Part development included throughout tooling and production.
In the high stakes game of product development, OEM’s know that market share can swing quickly. As a result, product release timelines are continually compressed, making it very important to release a product to market as soon as possible to avoid falling behind a competitor with a similar product.
However, a product’s release date and profitability can be threatened by problems and inconsistencies stemming from tooling and molding issues. In order to remove the risk that these problems might occur, a different approach has been developed that involves better connectivity throughout the design, tooling, and molding aspects.
“The Perfect Part”
Many factors will influence a plastic part’s design as a part of an overall assembled product. Initially, the marketing and industrial design will determine the overall visual appearance and function of the end product. Further on, electrical and mechanical design will directly impact each individual part design, with input also coming from material suppliers, as well as processing and tooling personnel. But in the end all eyes will be focused on the production cost.
It will justify the feasibility of the release of the end product and generate the expectations as to the profits it will contribute.
It therefore becomes necessary to have a manufacturing system in place that comprises the following comprehensive steps for creating “the perfect product” and helps keep production costs in check:
• Combine Design for Manufacture (DFM) with “kit style tooling”;
• Add in Process Optimization; and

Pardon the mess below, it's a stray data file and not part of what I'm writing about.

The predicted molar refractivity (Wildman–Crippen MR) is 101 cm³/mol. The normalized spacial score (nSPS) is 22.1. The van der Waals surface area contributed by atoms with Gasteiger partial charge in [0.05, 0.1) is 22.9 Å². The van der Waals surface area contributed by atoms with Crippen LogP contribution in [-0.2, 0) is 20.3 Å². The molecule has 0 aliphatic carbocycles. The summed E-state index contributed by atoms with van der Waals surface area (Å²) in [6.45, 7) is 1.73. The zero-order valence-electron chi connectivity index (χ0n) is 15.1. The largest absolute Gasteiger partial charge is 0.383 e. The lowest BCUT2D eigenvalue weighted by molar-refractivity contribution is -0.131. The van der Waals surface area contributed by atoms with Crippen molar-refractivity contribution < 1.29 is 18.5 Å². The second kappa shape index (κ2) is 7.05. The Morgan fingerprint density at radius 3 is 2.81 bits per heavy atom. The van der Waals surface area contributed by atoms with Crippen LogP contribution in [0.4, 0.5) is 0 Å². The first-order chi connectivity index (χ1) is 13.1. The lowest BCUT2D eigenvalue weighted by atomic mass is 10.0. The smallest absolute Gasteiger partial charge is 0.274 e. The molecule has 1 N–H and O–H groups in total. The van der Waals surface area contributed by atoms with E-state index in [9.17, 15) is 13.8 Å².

• Prevent product development and production release from occurring in various “silos”.
Optimized injection molding consists of three main areas:
- Design For Manufacturing (DFM) – To get the best possible part design for production.
- Pre-engineered Tooling – To have reliable and cost competitive production tools available
- Injection Molding Processing – To develop the best possible injection molding process for consistent quality during production
Let’s overview each area to gain a better understanding of the role it plays and the effect it has on the overall manufacturing process and outcome.
Design for Manufacturing analyzes the molded component design with regard to filling behavior. It also aids with material selections and will address the overall manufacturability of the component configuration. Using a structured approach with a structured documentation trail, the design is developed for the customer and all involved in the process, while all molded component related technical data is stored in one, revision-controlled place. Using this systematic approach makes it possible to make precise predictions on tooling, processing, cycle times and the production environment.